Perennial Flower Information
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Asclepias – Butterfly Weed, Pleurisy
Milkweeds are members of this genus of plants. Asclepias
tuberosa, the Butterfly Weed, is one of the showiest
and most beautiful of our native plants. The beautiful,
flat-topped clusters of bright orange-red flowers are
followed by long, curious pods containing numerous white,
feathery seeds. In the wild state the flowers bloom
in August, but the flowering season is prolonged if
the plants are given good cultivation. In some sections
the Butterfly Weed has been largely used as a substitute
for Geraniums because of some of the intense orange
and scarlet shades of the flowers. However, it grows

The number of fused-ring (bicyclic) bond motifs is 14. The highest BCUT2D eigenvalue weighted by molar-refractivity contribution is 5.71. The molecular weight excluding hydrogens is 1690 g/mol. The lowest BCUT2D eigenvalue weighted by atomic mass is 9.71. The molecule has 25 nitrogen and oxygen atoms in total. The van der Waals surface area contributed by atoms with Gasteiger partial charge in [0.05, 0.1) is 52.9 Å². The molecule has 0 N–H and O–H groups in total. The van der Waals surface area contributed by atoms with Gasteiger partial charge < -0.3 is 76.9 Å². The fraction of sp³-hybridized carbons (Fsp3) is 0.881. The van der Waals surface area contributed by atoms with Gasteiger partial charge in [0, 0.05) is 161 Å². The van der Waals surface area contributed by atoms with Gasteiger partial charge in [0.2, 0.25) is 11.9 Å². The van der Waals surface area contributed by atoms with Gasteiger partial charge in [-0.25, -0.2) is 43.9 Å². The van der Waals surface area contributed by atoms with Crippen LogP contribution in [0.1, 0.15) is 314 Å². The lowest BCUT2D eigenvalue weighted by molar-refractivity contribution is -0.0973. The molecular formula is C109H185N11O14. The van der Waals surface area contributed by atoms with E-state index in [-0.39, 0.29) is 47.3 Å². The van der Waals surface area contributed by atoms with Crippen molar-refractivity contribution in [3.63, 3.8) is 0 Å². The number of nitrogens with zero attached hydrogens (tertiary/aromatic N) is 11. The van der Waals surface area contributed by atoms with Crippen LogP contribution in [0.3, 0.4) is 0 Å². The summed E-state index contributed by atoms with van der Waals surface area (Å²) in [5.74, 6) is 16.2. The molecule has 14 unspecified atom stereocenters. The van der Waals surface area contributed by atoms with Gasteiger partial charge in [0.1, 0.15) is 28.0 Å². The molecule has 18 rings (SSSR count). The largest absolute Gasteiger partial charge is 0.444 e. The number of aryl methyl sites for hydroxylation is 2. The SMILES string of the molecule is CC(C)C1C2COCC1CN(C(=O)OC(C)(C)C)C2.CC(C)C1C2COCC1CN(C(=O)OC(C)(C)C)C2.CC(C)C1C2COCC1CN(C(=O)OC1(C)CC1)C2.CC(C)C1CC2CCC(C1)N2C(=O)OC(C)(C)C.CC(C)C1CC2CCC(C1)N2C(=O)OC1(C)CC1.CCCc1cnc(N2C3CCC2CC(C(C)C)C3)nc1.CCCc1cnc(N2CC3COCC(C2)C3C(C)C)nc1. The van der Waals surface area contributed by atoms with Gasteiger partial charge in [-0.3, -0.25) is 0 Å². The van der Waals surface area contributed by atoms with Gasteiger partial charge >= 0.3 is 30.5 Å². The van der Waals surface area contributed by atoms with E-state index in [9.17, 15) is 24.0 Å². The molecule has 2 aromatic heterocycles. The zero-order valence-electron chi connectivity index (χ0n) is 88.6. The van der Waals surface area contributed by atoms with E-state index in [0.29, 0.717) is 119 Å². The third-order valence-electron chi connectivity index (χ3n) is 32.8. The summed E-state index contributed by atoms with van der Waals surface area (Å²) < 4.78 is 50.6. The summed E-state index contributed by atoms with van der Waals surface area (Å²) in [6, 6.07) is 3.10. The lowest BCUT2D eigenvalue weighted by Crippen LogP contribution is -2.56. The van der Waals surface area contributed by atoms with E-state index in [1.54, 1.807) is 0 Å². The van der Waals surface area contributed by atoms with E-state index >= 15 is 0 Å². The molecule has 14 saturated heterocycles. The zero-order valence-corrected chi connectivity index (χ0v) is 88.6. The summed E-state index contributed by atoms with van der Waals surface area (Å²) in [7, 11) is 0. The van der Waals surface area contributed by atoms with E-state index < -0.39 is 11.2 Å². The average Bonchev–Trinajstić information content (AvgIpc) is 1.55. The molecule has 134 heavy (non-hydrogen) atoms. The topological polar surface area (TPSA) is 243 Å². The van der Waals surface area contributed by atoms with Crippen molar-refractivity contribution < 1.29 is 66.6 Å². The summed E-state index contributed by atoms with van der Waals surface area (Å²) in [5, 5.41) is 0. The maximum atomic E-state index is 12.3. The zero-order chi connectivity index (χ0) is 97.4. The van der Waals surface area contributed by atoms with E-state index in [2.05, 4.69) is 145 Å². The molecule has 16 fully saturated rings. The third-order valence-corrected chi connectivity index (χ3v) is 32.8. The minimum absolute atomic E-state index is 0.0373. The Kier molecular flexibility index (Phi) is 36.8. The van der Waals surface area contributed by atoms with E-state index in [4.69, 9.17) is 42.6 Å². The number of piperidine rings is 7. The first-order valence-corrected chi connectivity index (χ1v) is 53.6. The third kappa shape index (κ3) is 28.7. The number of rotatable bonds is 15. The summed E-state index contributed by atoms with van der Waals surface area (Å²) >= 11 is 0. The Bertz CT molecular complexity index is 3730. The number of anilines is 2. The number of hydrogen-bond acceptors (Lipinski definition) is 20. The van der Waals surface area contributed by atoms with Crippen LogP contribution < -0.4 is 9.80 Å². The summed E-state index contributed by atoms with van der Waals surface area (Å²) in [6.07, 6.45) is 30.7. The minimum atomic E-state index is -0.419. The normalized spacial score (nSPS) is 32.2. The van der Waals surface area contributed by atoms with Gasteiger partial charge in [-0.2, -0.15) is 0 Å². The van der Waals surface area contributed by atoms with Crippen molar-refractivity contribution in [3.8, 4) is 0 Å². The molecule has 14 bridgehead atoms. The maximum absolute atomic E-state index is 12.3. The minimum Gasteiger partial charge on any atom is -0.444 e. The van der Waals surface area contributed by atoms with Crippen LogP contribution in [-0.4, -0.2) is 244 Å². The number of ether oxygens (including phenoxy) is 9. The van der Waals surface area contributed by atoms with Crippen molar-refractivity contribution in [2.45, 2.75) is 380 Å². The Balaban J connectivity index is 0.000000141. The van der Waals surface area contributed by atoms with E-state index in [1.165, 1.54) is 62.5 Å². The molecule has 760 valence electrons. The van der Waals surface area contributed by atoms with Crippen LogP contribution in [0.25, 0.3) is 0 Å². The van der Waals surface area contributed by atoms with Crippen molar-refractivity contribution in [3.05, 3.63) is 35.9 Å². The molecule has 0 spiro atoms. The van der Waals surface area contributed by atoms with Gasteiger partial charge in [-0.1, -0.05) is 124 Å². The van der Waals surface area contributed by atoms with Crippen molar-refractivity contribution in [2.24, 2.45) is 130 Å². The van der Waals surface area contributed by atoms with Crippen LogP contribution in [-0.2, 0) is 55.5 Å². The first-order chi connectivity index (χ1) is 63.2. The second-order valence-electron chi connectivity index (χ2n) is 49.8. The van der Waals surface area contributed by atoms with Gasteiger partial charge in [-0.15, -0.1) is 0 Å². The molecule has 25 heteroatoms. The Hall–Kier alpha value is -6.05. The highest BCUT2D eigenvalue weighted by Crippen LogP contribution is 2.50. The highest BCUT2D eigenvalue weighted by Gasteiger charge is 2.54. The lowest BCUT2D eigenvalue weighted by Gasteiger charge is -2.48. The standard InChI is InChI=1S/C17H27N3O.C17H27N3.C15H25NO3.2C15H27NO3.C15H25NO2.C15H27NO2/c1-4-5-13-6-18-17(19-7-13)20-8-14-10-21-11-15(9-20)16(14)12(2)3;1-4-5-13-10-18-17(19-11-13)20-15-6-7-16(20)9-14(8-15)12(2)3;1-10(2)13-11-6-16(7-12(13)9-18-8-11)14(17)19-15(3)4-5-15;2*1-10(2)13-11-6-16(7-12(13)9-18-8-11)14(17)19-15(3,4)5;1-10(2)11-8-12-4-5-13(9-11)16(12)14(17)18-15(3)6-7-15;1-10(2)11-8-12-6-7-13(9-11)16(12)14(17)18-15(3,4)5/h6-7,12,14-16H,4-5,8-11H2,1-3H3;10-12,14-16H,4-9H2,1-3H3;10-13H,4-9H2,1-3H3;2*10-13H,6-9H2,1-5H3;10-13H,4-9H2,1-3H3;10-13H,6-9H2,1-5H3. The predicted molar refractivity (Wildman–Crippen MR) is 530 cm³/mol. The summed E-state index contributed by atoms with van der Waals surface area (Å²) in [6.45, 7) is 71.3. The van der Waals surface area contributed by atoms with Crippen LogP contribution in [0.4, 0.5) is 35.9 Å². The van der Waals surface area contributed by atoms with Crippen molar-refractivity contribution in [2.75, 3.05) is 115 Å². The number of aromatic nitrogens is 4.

a little taller, from 1 1/2 feet to 2 1/2 feet.
The Butterfly Weed is nice for sunny spots in the rockery
or border. When found wild they are blooming when many
of the surrounding, plants are dried up.
These plants are long lived and capable of taking care
of themselves without any attention. They freeze out
in heavy soil and should have sandy, well drained soil
in full sunlight. The Asclepias is a deep rooting plant
and dislikes removal very much. One should be careful
that it has completed its growth and every root should
be saved, if the plants are to be transplanted from
one place to another. Transplanting is usually considered
difficult, but many persons have reported success if
the hole is filled with sand.
Raising them from seeds is the most certain method of
propagation. Sow only a few seeds in a pot of rather
firm soil, and allow the young plants, which grow slowly,
to remain in these pots for at least a year before setting